by Wendelin Van Draanen
* * * * Stars (Great!)
Everything changes when Wren’s family moves right before she starts middle school. Wren feels lost and alone and disconnected from everyone. She has trouble making friends and the only person who does seem to accept her is Meadow – a year older and Trouble. Over the next couple of years, Wren starts drinking and smoking pot, stealing from her parents, and shoplifting. She’s pretty much at war with everyone and so angry. Early one morning Wren is awakened abruptly when a uniformed man arrives to escort her to a wilderness therapy camp in the Utah desert – her parents’ last ditch attempt to help her. There, she has to learn how to survive, take care of, and take responsibility for herself and her actions.
Initially it’s difficult to empathize with Wren and her situation. She has done some stupid and terrible things and doesn’t seem to have any remorse about them (or empathy for others). She’s selfish and whiny and annoying and awful. It seems unlikely that anything – let alone wilderness camp – can help her. Her story is told through a bunch of flashbacks – what events and behavior led her to where she is now – and present time experiences at camp. Those who stick with Wren and her story will find a young woman worth saving and worth knowing as she gets to the roots of her anger and feelings of abandonment and resentment and learns more about who she is and how to turn her willfulness and stubbornness into assets.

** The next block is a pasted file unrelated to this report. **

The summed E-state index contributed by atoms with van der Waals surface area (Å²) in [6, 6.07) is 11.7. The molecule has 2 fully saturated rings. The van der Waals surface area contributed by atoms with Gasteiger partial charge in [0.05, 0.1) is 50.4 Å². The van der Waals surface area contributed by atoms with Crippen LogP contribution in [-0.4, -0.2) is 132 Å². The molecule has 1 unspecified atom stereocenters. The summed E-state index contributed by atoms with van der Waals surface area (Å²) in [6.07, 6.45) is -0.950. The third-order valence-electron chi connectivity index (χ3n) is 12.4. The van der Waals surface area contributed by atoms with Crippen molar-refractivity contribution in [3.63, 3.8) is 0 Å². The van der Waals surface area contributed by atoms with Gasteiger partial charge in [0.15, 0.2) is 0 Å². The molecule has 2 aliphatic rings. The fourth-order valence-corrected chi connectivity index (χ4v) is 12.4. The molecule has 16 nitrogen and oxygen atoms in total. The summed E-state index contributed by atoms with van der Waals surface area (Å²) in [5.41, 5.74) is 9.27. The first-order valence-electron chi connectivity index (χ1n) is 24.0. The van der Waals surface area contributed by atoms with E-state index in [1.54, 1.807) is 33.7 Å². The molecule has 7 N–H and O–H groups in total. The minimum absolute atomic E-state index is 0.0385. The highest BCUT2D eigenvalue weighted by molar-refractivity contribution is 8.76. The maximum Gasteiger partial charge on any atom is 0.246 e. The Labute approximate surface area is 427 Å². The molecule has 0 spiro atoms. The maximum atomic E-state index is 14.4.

Reviewed by YA Librarian